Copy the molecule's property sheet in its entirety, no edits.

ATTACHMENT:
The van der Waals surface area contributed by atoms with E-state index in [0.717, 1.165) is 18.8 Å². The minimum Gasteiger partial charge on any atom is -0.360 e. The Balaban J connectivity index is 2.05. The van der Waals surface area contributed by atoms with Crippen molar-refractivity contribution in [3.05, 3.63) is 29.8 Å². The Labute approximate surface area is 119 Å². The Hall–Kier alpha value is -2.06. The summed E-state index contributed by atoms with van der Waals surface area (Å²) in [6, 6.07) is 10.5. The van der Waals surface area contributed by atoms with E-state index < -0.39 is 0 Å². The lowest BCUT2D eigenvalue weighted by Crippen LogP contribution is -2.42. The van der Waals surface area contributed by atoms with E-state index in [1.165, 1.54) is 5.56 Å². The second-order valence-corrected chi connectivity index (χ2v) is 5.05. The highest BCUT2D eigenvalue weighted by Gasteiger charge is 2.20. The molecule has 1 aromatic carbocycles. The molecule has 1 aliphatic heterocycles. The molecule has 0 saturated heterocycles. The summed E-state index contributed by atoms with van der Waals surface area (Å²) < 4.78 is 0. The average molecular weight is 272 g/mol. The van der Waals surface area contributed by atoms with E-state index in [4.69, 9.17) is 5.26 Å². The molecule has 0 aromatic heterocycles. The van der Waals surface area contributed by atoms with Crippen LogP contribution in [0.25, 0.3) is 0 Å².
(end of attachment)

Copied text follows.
The van der Waals surface area contributed by atoms with E-state index in [0.717, 1.165) is 18.8 Å². The minimum Gasteiger partial charge on any atom is -0.360 e. The Balaban J connectivity index is 2.05. The van der Waals surface area contributed by atoms with Crippen molar-refractivity contribution in [3.05, 3.63) is 29.8 Å². The Labute approximate surface area is 119 Å². The Hall–Kier alpha value is -2.06. The summed E-state index contributed by atoms with van der Waals surface area (Å²) in [6, 6.07) is 10.5. The van der Waals surface area contributed by atoms with E-state index < -0.39 is 0 Å². The lowest BCUT2D eigenvalue weighted by Crippen LogP contribution is -2.42. The van der Waals surface area contributed by atoms with E-state index in [1.165, 1.54) is 5.56 Å². The second-order valence-corrected chi connectivity index (χ2v) is 5.05. The highest BCUT2D eigenvalue weighted by Gasteiger charge is 2.20. The molecule has 1 aromatic carbocycles. The molecule has 1 aliphatic heterocycles. The molecule has 0 saturated heterocycles. The summed E-state index contributed by atoms with van der Waals surface area (Å²) < 4.78 is 0. The average molecular weight is 272 g/mol. The van der Waals surface area contributed by atoms with E-state index in [4.69, 9.17) is 5.26 Å². The molecule has 0 aromatic heterocycles. The van der Waals surface area contributed by atoms with Crippen LogP contribution in [0.25, 0.3) is 0 Å².